G is for Games

I’ve never been much of a sports person. I like playing badminton every once in a while, and I enjoy the occasional good tennis match on TV, but other than that, I’ve never been what you might call an avid sports fan. Games, though… now, those are a different matter. I love games.

Board games used to be all the rage when I was a kid. They were expensive, so we didn’t own too many at home, but the ones we did have, I cherished. My brother owned a big Scotland Yard set that I found fascinating, simply because it had so many parts and so many rules. I was too young to play, but I’d have fun just watching other people do their thing. When I was a little older, I got my own Clue set to fawn over. It was easy enough to understand, but it still took time to play, which I really enjoyed. (I hate games that get over too quickly because I’m greedy and want everyone to stay with me as long as possible.) When I was around 15, my extended family took a trip to North India. During the long train journeys or late evenings at hotels, we’d play card games. We were around 10 or 11 of us, all of different ages, so even a simple game could get loud and rowdy, exactly the way I liked it.

And then, for a while, games sort of vanished from the equation. It still surprises me that we never did any big game nights at university, considering we had the numbers and we had the time. We might have played Jenga once or twice, but that was it. I also played Scrabble every once in a while with my brother and sister-in-law in those years, but those occasions didn’t pop up nearly often enough. The next time I really got to play was when a bunch of colleagues invited me to go out and have some fun on one of our (rare) light days at work. Singapore has a few places where you can pay to chill for a few hours, eat some snacks and play from a wide selection of board (and video) games. We played games I’d never even heard of before; that was how behind I was on them. We stayed there for a long time, made a lot of noise and generally had a good time.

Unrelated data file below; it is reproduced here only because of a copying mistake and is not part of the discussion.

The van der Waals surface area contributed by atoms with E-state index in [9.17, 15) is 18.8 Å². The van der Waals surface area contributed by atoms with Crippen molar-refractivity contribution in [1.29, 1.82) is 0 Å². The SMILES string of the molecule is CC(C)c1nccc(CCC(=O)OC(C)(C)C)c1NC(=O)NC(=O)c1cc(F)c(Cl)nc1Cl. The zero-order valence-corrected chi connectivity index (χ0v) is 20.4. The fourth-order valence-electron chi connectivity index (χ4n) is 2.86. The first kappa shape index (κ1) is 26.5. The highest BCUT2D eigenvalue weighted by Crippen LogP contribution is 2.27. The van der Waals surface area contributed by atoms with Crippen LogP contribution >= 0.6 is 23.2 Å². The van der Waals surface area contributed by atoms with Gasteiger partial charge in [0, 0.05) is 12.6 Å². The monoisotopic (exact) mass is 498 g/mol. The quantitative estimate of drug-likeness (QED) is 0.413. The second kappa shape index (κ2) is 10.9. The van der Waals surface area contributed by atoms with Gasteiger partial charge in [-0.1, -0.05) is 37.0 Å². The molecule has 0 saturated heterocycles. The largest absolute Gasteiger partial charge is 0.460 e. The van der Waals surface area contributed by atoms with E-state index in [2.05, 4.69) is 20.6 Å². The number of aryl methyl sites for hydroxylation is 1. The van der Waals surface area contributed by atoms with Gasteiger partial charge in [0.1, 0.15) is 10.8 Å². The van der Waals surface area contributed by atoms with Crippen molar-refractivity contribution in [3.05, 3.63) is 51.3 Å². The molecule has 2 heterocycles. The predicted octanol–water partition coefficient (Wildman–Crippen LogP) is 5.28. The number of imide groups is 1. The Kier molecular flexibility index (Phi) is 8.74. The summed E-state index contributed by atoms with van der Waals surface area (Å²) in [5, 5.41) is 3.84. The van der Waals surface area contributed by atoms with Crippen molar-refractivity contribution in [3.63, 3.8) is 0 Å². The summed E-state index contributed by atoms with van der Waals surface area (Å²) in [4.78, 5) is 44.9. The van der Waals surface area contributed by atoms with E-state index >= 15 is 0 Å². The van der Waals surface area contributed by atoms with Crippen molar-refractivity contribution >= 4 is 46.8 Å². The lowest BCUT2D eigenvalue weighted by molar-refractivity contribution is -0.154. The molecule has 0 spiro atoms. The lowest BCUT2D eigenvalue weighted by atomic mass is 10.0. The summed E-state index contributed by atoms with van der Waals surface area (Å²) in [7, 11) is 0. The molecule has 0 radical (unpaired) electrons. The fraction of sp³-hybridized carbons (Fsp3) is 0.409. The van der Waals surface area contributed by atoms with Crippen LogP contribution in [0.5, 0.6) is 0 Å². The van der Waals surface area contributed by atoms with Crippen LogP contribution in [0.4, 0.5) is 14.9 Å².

That’s the way I like my games. Lots of people, lots of noise, lots of laughter and lots of insults being thrown around. I like playing with people who really get into the game, who get serious about winning. I wish more people did game nights; I’d definitely do it if I knew enough people who’d join in. There’s something special about just sitting around with a big bunch of friends and indulging in a few hours of simple, good fun. It’s stress-relieving, entertaining and uniting.

These days, though, it seems like the only game that unites all of us is Game of Thrones. Which is fun, too, but in a totally different way.

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